I coped because I was young, because I loved my work, and because by a great stroke of luck I met a wonderful man with whom I began my first relationship. But once we began to live together in a rented flat in Jor Bagh, rather than at my family home, these myriad apprehensions intensified into a constant low-level fear, much like a chronic fever. My fear was always just this: Whether kissing, having sex, or just sleeping cuddled together, we were violating IPC Section 377 — even though we were in the privacy of our flat — and we could possibly be arrested and jailed as a consequence.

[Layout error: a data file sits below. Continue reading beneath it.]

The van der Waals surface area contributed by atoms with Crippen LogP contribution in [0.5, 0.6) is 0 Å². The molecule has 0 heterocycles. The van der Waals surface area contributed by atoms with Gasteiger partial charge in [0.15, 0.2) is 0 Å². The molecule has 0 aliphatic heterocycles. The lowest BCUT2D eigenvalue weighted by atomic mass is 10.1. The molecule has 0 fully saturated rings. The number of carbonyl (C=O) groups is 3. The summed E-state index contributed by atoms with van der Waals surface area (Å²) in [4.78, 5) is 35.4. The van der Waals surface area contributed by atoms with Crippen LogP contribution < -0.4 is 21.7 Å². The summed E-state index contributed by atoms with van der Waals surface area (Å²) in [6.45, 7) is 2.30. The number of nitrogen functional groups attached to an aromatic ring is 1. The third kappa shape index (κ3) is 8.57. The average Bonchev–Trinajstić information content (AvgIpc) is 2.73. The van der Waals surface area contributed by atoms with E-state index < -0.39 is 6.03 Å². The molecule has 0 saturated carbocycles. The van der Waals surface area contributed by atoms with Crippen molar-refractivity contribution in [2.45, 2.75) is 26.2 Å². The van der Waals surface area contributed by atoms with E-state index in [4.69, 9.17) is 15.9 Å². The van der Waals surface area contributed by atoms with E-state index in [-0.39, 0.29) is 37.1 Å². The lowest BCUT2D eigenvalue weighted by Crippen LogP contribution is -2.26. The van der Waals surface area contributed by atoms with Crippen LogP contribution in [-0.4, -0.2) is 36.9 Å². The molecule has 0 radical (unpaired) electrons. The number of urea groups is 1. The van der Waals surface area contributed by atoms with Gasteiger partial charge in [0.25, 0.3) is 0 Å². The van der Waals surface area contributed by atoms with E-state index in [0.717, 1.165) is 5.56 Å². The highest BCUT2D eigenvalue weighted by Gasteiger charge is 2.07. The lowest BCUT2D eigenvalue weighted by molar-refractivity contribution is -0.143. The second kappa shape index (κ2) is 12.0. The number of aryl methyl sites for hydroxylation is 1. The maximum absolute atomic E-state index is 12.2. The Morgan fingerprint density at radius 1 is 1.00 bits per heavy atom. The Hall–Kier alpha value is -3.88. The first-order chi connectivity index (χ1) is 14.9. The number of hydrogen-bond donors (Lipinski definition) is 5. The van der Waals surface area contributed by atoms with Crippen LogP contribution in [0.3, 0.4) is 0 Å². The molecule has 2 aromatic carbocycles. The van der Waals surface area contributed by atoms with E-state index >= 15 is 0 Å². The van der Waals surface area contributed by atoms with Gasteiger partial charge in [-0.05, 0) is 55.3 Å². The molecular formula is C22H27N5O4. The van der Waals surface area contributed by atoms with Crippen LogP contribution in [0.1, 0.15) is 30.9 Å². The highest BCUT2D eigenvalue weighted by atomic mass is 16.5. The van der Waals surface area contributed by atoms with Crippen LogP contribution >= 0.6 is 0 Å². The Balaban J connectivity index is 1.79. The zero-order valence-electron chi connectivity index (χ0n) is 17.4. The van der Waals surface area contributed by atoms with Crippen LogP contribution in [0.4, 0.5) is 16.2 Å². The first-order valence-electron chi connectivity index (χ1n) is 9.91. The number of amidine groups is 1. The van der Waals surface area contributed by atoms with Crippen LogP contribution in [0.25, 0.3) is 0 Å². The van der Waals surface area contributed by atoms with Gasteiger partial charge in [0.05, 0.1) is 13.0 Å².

And then, less than a year after we had begun to live together, I found that my apprehensions were not misplaced. One night late in 1988, my boyfriend and I were arrested by the officer heading the Jor Bagh police station. The officer had called me earlier that day at my office at The Washington Post’s South Asia Bureau, saying he had received some complaints and I should come by the police station. I had foolishly agreed, assuming that as an accredited foreign correspondent I could handle whatever problems emerged. But within seconds of entering his office I realised I had made a terrible mistake. The officer looked at me with such loathing that I momentarily thought he must have mistaken me for someone else. He then erupted, the words burning themselves into my memory: “Mr. Dube, I know all about you. I have enough complaints about you. You are a homo! You have naked men dancing at your house, exposing themselves. Go back to America! You think you can live here but you’re wrong. If you want to live here, you will live as an Indian, not like an American!”